• Tori Smith

SECURE ATTACHMENT PARENTING


Surprisingly often, I get asked, “What’s your secret?” when it comes to my children’s behaviour. I do not consider myself a guru or an expert on any level. I feel like we’re winging it half the time, and it’s hard to say how much credit you can give yourself for your child’s nature. People frequently say to us, "You’re laid back, so that must be why your kids are laid back." It’s a nice sentiment, but the last thing I want to impose on parents with so-called “challenging” children is that your kid is that way because you’re uptight. I don’t believe there is a hard-and-fast rule, nor do I believe every child responds the same way to one style. However, I can’t help but observe how my eldest child behaves and interacts with others in a way that often stands out from his peers. As an example, we were attending a friend’s housewarming, where several children were present, and one of the guests commented that our son was the only one who, when asked, “How are you?” responded, “Good,” followed by, “How are you doing?” He was only two-years-old at the time, yet seemed acutely aware of his social environment. He displays exceptional social skills, such as patience, empathy, understanding, respect, a keen ability to adjust his demeanor to make another child more comfortable, and an eagerness to join in unfamiliar activities. I would describe him as highly emotionally stable. He has had tantrums, but far fewer than some of my peers describe with their same-age children, and he recovers remarkably quickly from them when they do arise. He’s intrepid – willing to branch out and try things on his own rather quickly. He’s never been one to cry when we leave, or to cling to us from fear of strange people or situations. Through my observation, I have come to believe that our parenting style that we refer to as “winging it”, most closely matches a legitimate parental philosophy called Secure Attachment Parenting Style, and I believe that this style influences and optimizes those tendencies in our children that other parents are seeking and striving for.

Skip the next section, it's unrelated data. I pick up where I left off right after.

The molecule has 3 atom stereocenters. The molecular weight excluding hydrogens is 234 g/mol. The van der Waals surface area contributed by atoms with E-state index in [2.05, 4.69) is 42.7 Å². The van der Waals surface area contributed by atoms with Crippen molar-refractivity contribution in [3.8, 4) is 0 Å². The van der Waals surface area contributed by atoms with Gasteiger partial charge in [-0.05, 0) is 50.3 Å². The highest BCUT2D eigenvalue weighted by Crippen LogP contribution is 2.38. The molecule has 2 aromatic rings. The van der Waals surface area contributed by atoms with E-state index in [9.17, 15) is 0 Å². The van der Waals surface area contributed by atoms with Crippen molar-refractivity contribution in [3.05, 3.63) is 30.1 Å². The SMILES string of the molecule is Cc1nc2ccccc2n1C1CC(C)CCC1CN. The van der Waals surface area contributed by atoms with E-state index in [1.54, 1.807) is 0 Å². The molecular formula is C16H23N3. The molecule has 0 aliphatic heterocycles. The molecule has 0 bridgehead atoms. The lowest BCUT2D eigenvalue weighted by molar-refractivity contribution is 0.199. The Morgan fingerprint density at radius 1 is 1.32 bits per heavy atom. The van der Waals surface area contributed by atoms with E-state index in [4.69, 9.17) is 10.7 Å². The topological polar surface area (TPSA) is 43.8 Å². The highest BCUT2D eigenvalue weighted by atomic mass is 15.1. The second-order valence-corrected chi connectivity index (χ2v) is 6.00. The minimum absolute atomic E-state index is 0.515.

It’s extremely important to note the distinction between attachment and secure attachment. Attachment parenting, gone wrong, can be like raising a stage five clinger. Essentially, these children are on a constant validation-seeking mission. An insecurely attached child might feel they need their parents’ permission, approval and presence at all times. This misidentification is what gives Secure Attachment a bad name. It’s this outcome that fuels the fear response that we see in people who think you can “over-love” kids. Secure attachment differs from insecure attachment in genuine trust and genuine connection. Your mere presence is not enough. A child is going to respond differently if a parent next to them is staring at their phone screen versus if the parent is across the room making eye contact with them, smiling and responding. Fostering a connection involves saying "I love you" out loud and making sure they feel it, too. It involves telling them you believe in them and you’re proud of them, making them feel safe and providing support when they want to try something new or on their own. It’s helping them to name, accept and process their emotions. It involves engaging with them in play, entering into their imaginative world and really seeing them for who they are. Everyone – not just kids – longs to be seen, heard, validated and valued. Above all, it means communicating, both verbally and non-verbally, that your love for them is unconditional. It’s particularly important to provide security to all children equally, regardless of gender or gender-identity. Address your unconscious biases regarding the type of love boys and girls need, because there really is no difference.


To emphasize trust, I find one of the best ways is to keep your kid in the loop, as much as possible, on an age-appropriate level. Kids can pick up on a lot more than you realize. Not only do they respond to and mirror the energy of those around them, but they are also keen observers. Even before they are able to talk, it doesn’t hurt to verbalize your plans for them. Especially when there is going to be a change in activity or something out of the ordinary, it is helpful to tell them in advance as to prepare them and prevent them from feeling blindsided or confused. For example, say, "We are going to change your diaper now and then we are going to have a nap," or, "We are going to play at the park for five more minutes, and then we are going home to have lunch." To expand their confidence, empower them to make choices from a young age. Give them simple options as often as possible, like picking what shirt to wear or what book to read. Would they like to go on the swings or the slide? A yellow cup or a green cup? Provide two healthy snack options and allow them to choose. To promote independence, encourage independent play. It’s helpful if you initiate an activity in an environment where they feel safe, but note when they take charge, at which point you can fall back and follow their lead. Don’t force, just encourage. Also, allow them to assist with chores as they are able. I lift my one-year-old daughter up so she can flip the light switch off when we leave a room, and it’s clear as day by her reaction that she feels immense pride from doing this. From something as simple as getting them to help wipe their food tray after a meal or put their toys away, these small actions positively reinforce self-reliance.

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